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Federal health officials have proposed a new set of opioid prescribing guidelines for chronic pain. The draft revisions no longer include specific dosage ceilings, among other changes that address controversial elements of the older guidance.

The changes would alter 2016 guidelines and are expected to be published this year following public comment. The authors continue to emphasize that opioids should not be seen as the first-line option to treat chronic pain conditions. But they now highlight the clinician’s role in determining the best pain control plan together with patients. 

The guidelines are not intended to be “inflexible standards of care across patient populations,” the authors stated in a proposed draft summary

Among the notable changes, according to medical news outlet Stat:

  • Removal of the language stating that prescribers should avoid increasing dosage to 90 morphine milligram equivalents or more per day. Now the authors advise that clinicians prescribe the “lowest dosage to achieve expected effects.”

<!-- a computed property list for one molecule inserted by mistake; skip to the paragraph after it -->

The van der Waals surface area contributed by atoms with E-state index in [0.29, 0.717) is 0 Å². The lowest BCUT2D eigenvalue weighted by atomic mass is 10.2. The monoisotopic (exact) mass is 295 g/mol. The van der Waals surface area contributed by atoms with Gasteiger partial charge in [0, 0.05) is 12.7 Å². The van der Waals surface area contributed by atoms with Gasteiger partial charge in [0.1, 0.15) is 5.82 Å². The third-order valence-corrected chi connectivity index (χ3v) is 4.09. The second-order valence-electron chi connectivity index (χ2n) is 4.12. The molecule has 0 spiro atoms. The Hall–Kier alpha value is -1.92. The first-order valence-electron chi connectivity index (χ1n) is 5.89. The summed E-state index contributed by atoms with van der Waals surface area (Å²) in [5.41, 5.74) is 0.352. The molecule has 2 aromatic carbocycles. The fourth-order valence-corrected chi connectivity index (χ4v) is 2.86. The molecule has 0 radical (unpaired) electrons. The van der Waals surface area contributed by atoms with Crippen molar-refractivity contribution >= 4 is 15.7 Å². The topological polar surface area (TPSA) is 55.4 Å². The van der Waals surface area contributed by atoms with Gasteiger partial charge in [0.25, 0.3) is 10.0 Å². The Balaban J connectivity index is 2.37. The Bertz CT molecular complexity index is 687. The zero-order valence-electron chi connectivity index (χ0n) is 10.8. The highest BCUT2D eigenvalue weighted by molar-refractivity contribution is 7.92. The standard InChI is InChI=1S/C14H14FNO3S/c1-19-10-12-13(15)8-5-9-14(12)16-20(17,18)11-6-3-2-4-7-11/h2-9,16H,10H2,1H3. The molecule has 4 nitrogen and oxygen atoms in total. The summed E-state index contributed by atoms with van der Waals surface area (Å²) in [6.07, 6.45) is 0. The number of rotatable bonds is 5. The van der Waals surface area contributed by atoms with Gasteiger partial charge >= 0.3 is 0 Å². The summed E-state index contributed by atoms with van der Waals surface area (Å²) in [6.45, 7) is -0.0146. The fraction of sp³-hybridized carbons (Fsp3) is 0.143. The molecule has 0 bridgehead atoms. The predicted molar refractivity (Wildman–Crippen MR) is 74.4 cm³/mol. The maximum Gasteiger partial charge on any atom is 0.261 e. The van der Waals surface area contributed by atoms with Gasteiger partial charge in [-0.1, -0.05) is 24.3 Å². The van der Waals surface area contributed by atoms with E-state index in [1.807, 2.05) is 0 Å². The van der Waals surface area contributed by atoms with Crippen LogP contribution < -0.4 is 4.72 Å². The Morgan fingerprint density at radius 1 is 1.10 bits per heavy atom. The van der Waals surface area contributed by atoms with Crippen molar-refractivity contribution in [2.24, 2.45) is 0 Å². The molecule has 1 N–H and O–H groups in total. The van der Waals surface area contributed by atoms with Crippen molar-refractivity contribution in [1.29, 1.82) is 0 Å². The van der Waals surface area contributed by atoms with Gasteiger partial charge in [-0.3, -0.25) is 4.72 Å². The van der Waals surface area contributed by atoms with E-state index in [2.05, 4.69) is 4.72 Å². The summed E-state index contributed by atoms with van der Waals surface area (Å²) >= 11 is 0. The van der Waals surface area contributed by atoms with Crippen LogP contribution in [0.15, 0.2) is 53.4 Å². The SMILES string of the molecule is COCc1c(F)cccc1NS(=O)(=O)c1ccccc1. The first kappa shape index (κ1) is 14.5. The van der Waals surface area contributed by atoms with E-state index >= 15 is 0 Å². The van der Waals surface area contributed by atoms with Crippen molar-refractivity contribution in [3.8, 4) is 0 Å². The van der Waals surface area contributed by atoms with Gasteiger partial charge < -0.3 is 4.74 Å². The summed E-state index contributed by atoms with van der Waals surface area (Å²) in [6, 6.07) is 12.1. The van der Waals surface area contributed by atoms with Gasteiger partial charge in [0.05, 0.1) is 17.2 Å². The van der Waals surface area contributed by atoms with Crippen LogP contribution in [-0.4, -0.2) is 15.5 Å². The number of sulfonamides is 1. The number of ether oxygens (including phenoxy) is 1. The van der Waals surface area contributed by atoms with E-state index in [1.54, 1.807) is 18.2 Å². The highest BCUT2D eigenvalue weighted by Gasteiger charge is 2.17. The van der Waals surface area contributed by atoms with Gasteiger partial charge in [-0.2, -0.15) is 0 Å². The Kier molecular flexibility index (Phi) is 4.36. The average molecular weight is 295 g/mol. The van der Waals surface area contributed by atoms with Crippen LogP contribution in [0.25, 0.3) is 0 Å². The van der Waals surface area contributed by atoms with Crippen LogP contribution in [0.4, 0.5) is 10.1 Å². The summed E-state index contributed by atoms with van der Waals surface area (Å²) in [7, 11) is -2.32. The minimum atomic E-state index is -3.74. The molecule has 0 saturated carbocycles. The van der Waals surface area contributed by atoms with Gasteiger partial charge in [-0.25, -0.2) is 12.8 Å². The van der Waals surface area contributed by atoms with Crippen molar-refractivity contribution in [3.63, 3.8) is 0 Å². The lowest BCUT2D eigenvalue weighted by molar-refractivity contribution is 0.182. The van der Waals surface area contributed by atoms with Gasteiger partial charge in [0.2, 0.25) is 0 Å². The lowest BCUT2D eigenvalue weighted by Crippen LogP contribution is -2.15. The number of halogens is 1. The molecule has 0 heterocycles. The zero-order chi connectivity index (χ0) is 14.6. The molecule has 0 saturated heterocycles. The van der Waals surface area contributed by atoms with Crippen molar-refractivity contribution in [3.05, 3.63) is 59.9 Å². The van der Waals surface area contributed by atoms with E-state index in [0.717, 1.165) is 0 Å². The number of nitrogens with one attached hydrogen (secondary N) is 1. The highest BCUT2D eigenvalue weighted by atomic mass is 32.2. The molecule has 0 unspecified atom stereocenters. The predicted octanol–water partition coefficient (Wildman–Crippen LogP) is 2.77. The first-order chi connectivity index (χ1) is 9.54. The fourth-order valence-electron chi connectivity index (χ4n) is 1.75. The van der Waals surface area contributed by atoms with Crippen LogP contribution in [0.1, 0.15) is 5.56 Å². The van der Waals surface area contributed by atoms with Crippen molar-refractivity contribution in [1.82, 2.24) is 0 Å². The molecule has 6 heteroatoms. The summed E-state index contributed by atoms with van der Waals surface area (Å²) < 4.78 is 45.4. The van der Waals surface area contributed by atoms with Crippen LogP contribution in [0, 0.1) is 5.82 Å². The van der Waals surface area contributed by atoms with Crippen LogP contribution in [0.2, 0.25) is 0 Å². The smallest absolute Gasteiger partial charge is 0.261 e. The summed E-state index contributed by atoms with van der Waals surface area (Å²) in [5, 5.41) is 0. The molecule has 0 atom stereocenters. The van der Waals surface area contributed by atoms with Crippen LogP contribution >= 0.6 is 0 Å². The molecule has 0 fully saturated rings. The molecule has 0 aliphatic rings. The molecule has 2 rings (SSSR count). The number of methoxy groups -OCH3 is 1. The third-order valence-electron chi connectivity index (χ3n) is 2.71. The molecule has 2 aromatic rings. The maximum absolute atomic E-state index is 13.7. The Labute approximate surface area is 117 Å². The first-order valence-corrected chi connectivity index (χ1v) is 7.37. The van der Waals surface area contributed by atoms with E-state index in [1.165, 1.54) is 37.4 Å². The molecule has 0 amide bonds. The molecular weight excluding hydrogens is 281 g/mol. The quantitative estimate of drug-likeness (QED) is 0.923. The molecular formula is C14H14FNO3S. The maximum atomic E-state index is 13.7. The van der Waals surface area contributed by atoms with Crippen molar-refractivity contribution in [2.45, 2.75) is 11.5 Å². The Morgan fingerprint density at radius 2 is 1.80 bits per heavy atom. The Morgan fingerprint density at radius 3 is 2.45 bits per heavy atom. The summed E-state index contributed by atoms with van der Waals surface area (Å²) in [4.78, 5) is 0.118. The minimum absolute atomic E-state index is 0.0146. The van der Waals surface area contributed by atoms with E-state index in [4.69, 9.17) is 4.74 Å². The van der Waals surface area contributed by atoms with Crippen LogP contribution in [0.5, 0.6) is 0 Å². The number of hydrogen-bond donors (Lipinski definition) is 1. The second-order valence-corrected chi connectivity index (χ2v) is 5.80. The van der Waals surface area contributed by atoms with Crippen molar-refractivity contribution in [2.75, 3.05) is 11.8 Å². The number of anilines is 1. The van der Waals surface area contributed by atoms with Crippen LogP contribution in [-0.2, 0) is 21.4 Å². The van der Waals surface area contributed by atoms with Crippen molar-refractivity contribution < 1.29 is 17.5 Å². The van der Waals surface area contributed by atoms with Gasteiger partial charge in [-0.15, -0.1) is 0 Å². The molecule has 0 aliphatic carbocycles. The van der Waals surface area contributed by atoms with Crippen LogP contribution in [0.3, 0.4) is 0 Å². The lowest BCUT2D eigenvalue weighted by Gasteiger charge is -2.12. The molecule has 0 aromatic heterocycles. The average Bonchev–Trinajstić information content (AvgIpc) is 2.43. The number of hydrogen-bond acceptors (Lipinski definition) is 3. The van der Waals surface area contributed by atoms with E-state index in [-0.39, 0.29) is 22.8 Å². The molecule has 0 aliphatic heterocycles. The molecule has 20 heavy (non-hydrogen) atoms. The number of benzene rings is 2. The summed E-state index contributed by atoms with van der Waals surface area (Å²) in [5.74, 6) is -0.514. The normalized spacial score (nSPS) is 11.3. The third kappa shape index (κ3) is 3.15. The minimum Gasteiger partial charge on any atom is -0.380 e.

• Suggested time limits for acute pain prescriptions have been removed. The original recommendations were three days or less, with the caveat that “more than seven days will rarely be needed.”

Rules vs. recommendations

The 2016 guidance often has been seen as rules rather than recommendations by federal and state policy makers attempting to help curb opioid dependency and overdoses. But patient advocates have argued that too-strict interpretations have led some doctors to unsafely taper doses or cut off patient access, Stat reported.

The new guidance is intended to support clinician-patient communication; improve safety and effectiveness; and reduce the risks tied to long-term opioid therapy, including opioid use disorder, overdose and death, the authors wrote.

The changes follow a review of the latest data as well as consultations with patient advocates and other stakeholders, according to the Centers for Disease Control and Prevention.

A summary of the draft guidance is posted in the Federal Register. The comment period closes March 11. See additional information in this HealthDay article.